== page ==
Property taxes going up in Marion County

COLUMBIA, MS - The Marion County School Board on Monday night voted to increase property tax collections by 4 percent for fiscal year 2010-2011.

The School Board's decision will likely result in an increase in the millage rate, according to Marion County Board of Supervisors President Calvin Newsom. The Board of Supervisors sets the county's millage rate and is required by law to levy the taxes requested by the School District, said Newsom.

When the School District asks for additional property taxes it comes "off the taxpayers' backs," Newsom said. He wishes the School District was not seeking additional property tax revenue, saying these are difficult economic times.  This is not a good time to be asking taxpayers to pay an increased millage rate, Newsom added.

Newsom noted that the only reason the Board of Supervisors raised the millage rate last year was because of the School District. Other county offices have been cutting back and not giving employee raises because of the poor economy, he said.

The School Board voted 3-1 for the 4 percent increase in property tax collections, with Keith Stuckey voting against. Stuckey said he feels the citizens of Marion County are taxed enough and that funding should come from the state not local taxpayers. It's not fair to raise taxes on Marion County residents, said Stuckey.

"There's a lot of people tired of paying taxes, and I'm one of them," Stuckey said, adding that rather than raise taxes, the School District could "tighten its belt up."

School Board member Samantha Armstrong voted in favor of increasing the amount of property tax collections, saying "We've got to come up with money for the budget somewhere."

Armstrong noted that the Marion County School District has already drastically cut the 2010-2011 budget by about $2 million. She added that she is a taxpayer herself and does not like paying higher taxes either.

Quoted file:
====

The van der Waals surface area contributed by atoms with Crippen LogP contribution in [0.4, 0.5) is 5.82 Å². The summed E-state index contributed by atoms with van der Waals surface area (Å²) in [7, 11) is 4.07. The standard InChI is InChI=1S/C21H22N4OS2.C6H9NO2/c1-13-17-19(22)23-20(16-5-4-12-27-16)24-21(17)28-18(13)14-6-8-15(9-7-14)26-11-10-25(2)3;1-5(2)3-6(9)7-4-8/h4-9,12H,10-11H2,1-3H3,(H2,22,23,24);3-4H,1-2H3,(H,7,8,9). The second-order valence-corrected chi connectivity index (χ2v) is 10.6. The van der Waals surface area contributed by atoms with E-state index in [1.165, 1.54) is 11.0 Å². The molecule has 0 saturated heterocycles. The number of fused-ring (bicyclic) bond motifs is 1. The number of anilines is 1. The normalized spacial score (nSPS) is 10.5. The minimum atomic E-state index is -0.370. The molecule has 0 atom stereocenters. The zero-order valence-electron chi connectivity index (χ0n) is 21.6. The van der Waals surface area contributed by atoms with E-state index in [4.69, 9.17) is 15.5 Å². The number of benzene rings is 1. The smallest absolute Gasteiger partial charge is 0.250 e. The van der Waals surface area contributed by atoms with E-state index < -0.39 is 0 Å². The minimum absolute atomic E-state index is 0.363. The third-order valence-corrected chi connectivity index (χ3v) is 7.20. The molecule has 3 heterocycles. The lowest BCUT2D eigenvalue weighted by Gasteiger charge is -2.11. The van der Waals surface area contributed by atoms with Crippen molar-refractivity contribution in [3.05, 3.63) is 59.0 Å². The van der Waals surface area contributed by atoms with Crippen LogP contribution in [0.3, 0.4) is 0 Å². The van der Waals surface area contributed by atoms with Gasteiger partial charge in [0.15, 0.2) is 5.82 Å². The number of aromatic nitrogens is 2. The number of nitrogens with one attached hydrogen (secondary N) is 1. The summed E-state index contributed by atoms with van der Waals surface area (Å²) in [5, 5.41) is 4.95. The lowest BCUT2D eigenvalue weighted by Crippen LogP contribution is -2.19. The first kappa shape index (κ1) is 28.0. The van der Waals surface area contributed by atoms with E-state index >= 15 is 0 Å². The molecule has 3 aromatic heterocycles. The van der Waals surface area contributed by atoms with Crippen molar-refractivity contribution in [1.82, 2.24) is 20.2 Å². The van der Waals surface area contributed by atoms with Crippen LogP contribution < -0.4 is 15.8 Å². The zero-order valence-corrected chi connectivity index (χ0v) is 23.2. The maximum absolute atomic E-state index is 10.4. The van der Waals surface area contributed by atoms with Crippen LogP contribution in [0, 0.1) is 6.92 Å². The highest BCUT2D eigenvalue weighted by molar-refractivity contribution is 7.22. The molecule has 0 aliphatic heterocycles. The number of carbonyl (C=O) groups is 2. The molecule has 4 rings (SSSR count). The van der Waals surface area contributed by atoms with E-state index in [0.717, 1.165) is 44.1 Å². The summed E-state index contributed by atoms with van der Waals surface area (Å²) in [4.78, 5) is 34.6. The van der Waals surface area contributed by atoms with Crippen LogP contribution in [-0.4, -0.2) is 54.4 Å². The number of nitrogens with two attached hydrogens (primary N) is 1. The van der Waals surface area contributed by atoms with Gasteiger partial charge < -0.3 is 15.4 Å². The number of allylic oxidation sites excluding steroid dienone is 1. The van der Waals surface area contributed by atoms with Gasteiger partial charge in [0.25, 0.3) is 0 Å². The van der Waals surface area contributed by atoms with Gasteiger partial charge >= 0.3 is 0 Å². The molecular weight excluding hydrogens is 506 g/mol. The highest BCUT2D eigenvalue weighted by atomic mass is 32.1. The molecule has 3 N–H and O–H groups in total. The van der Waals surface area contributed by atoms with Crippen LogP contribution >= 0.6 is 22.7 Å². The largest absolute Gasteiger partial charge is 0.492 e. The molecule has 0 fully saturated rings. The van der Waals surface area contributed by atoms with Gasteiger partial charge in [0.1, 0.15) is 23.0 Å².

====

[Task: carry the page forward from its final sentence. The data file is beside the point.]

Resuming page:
School Board President Bernard Nelson voted in favor of increasing property tax collections, saying there is no better way to spend taxpayer money "than on our children." School Board member Wayne Regan also voted in favor of the measure, and board member Jackie Broom was absent.

The additional 4 percent in property taxes equals about $136,000. If the School Board had not voted to increase property tax collections, that money would have had to come from somewhere else, possibly more employee layoffs, said Superintendent Ronald Fortenberry.

With the 4 percent increase, the Marion County School Board will collect approximately $3,591,223 in property taxes. The School District's new fiscal year begins July 1. The Board of Supervisors, which is on a different fiscal year that begins Oct. 1 probably won't set the millage rate until September, said Newsom. It is unclear how much the millage may have to be raised to meet the School District's request.

Marion County School District Business Manager Donna Martin said the state has shifted the much of the burden onto local taxpayers. For instance, the state gave the District a $211,220 ad valorem tax reduction grant this fiscal year, and that is expected to only be $40,619 in the upcoming budget year.

In another matter from last night's meting, the School Board voted to borrow $325,166 to cover a shortfall in property tax collections from the current fiscal year. The Board of Supervisors may have to raise the millage rate to pay back that loan over three years. Armstrong said the county needs to do a better job.

Information provided by Marion County Informer,

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